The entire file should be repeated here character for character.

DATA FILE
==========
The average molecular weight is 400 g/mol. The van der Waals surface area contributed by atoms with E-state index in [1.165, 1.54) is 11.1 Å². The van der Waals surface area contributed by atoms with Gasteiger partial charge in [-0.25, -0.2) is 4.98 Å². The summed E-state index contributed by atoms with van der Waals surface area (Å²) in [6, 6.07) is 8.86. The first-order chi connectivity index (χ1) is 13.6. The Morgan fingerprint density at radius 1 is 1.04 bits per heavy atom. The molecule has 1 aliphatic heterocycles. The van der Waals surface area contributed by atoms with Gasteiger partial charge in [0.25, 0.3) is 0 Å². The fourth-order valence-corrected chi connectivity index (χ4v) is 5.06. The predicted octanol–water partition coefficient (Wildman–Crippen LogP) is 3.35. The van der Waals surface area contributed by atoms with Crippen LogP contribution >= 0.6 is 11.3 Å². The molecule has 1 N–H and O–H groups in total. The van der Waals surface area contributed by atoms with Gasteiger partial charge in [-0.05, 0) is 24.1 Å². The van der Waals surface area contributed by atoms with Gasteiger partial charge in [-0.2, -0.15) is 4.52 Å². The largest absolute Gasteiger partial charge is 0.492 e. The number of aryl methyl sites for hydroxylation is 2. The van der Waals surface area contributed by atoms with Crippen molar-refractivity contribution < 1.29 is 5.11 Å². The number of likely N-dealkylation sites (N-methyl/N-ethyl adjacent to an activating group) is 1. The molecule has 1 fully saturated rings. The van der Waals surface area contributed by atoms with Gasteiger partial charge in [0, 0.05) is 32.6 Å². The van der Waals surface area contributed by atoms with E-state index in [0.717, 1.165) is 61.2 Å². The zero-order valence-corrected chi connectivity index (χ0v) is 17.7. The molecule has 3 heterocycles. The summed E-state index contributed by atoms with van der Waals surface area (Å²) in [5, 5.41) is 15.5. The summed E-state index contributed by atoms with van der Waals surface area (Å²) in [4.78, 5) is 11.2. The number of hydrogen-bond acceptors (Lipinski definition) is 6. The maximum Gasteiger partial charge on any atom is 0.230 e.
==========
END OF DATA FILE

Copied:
The average molecular weight is 400 g/mol. The van der Waals surface area contributed by atoms with E-state index in [1.165, 1.54) is 11.1 Å². The van der Waals surface area contributed by atoms with Gasteiger partial charge in [-0.25, -0.2) is 4.98 Å². The summed E-state index contributed by atoms with van der Waals surface area (Å²) in [6, 6.07) is 8.86. The first-order chi connectivity index (χ1) is 13.6. The Morgan fingerprint density at radius 1 is 1.04 bits per heavy atom. The molecule has 1 aliphatic heterocycles. The van der Waals surface area contributed by atoms with Gasteiger partial charge in [0.25, 0.3) is 0 Å². The fourth-order valence-corrected chi connectivity index (χ4v) is 5.06. The predicted octanol–water partition coefficient (Wildman–Crippen LogP) is 3.35. The van der Waals surface area contributed by atoms with Crippen LogP contribution >= 0.6 is 11.3 Å². The molecule has 1 N–H and O–H groups in total. The van der Waals surface area contributed by atoms with Gasteiger partial charge in [-0.05, 0) is 24.1 Å². The van der Waals surface area contributed by atoms with Gasteiger partial charge in [-0.2, -0.15) is 4.52 Å². The largest absolute Gasteiger partial charge is 0.492 e. The number of aryl methyl sites for hydroxylation is 2. The van der Waals surface area contributed by atoms with Crippen molar-refractivity contribution < 1.29 is 5.11 Å². The number of likely N-dealkylation sites (N-methyl/N-ethyl adjacent to an activating group) is 1. The molecule has 1 fully saturated rings. The van der Waals surface area contributed by atoms with Gasteiger partial charge in [0, 0.05) is 32.6 Å². The van der Waals surface area contributed by atoms with E-state index in [0.717, 1.165) is 61.2 Å². The zero-order valence-corrected chi connectivity index (χ0v) is 17.7. The molecule has 3 heterocycles. The summed E-state index contributed by atoms with van der Waals surface area (Å²) in [5, 5.41) is 15.5. The summed E-state index contributed by atoms with van der Waals surface area (Å²) in [4.78, 5) is 11.2. The number of hydrogen-bond acceptors (Lipinski definition) is 6. The maximum Gasteiger partial charge on any atom is 0.230 e.